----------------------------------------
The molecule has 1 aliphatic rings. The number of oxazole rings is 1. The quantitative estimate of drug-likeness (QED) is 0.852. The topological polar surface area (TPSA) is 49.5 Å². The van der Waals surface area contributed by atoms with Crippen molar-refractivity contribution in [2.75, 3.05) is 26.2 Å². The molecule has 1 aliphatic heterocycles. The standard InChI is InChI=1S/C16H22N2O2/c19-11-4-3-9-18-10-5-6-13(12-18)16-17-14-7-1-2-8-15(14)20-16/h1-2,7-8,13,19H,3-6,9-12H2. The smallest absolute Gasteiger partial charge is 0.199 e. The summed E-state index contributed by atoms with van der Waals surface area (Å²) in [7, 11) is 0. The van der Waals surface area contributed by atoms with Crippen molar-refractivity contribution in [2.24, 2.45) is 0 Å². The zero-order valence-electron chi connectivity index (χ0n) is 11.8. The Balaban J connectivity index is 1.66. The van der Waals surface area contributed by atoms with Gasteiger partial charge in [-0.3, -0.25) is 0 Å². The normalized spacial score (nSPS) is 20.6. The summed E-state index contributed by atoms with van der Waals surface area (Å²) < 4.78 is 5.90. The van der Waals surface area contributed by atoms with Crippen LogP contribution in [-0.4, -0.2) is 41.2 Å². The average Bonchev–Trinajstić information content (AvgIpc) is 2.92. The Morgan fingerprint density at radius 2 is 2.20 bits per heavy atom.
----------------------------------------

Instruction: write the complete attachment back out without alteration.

The molecule has 1 aliphatic rings. The number of oxazole rings is 1. The quantitative estimate of drug-likeness (QED) is 0.852. The topological polar surface area (TPSA) is 49.5 Å². The van der Waals surface area contributed by atoms with Crippen molar-refractivity contribution in [2.75, 3.05) is 26.2 Å². The molecule has 1 aliphatic heterocycles. The standard InChI is InChI=1S/C16H22N2O2/c19-11-4-3-9-18-10-5-6-13(12-18)16-17-14-7-1-2-8-15(14)20-16/h1-2,7-8,13,19H,3-6,9-12H2. The smallest absolute Gasteiger partial charge is 0.199 e. The summed E-state index contributed by atoms with van der Waals surface area (Å²) in [7, 11) is 0. The van der Waals surface area contributed by atoms with Crippen molar-refractivity contribution in [2.24, 2.45) is 0 Å². The zero-order valence-electron chi connectivity index (χ0n) is 11.8. The Balaban J connectivity index is 1.66. The van der Waals surface area contributed by atoms with Gasteiger partial charge in [-0.3, -0.25) is 0 Å². The normalized spacial score (nSPS) is 20.6. The summed E-state index contributed by atoms with van der Waals surface area (Å²) < 4.78 is 5.90. The van der Waals surface area contributed by atoms with Crippen LogP contribution in [-0.4, -0.2) is 41.2 Å². The average Bonchev–Trinajstić information content (AvgIpc) is 2.92. The Morgan fingerprint density at radius 2 is 2.20 bits per heavy atom.